Students fascinated with how people interact are drawn to sociology as an academic discipline. You can help students think more deeply about sociology by getting them involved in fun activities that explore individual and group behavior. Even the way your class responds to the activities is a sociological lesson. Prepare students with reading assignments in advance of your planned activity, and follow up with discussion or written reflection to enhance the learning experience.

A Puzzle as Metaphor for Sociology

Help students understand the framework of sociological theory by bringing a puzzle to class. Have your students begin assembling a 500-piece puzzle. After the border is assembled and pieces have been sorted, stop the activity and have a large-group discussion. Explain that working a puzzle is a lot like the study of sociology. Sociologists find meaning by gathering individual pieces of data and putting them together to find broader meaning. The puzzle serves as a metaphor for this, and helps beginning students understand basic principles of sociology.

How Jobs Are Valued: Follow the Money

After teaching about sociological theories related to socioeconomic values, engage your students in an exercise that explores how various jobs are valued. Divide the class into small groups and give each group a list of job titles. Include a wide range of occupations including physician, garbage collector, plumber, bank teller, teacher, housekeeper and corporate executive officer. Next, give each group a sum of money and ask them to determine a salary for each occupation. They can only use the money you give them for the salaries. Determine the amount of money based upon the jobs you select. Have the groups come back together and share their work. Discuss societal values related to income and how the theories provides an explanation for these standards.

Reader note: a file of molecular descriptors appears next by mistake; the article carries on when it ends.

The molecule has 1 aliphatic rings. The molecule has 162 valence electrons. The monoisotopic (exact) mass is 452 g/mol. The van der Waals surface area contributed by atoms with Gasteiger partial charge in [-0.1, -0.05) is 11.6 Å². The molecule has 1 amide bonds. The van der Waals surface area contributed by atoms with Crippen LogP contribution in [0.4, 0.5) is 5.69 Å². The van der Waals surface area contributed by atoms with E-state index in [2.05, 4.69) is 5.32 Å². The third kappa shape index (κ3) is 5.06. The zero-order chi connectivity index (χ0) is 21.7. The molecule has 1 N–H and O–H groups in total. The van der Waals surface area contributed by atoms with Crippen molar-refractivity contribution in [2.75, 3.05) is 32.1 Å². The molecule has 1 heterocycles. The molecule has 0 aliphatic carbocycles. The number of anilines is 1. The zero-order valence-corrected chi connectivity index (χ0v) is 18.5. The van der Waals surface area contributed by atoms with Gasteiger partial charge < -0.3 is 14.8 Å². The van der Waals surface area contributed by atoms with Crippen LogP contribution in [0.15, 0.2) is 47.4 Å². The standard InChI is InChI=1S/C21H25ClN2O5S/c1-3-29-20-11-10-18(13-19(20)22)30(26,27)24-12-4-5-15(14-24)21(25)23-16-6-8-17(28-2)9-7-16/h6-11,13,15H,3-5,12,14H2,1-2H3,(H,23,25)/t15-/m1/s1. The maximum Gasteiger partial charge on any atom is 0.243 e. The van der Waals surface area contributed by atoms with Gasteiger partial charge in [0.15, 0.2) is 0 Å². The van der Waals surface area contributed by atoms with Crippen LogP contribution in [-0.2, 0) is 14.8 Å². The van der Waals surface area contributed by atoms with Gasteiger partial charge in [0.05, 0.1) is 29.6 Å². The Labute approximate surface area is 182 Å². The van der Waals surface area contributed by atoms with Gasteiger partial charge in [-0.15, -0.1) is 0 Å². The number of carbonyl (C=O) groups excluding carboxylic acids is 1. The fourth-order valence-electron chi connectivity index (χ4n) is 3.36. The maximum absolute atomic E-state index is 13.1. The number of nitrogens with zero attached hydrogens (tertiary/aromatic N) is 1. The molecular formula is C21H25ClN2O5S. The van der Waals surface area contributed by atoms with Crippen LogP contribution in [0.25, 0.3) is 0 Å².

A Walk on the Outside of Social Norms

Observation is a powerful tool when teaching students about societal influence. Ask your students to bring a homemade costume to class. Suggest men’s clothes for women, women’s clothes for men, winter clothes if it’s warm or an outfit from a different time period. Have students spend 30 to 40 minutes walking around campus, wearing these out-of-the-ordinary clothes. Ask them to check out a book from the library, buy a cup of coffee or ask someone for directions. When students return to class, have them jot down notes about their experience and share with the class. In a large group, ask what it was like to go against social norms. To further the assignment, have each student write a reflection paper that discusses their experience and relates it to sociological theories.

Looking Backward: See How Society Changes

Expose your students to organizational change by studying the history of the college. Divide your class into small groups and give them a copy of the current college organizational chart and one from 25 years ago. Ask them to identify the structural differences and how they may be related to societal issues of the same time period. Each group should discuss the reasons for differences in the charts and what the evolution indicates about societal change. Provide an opportunity for large group discussion and ask each group to report their findings.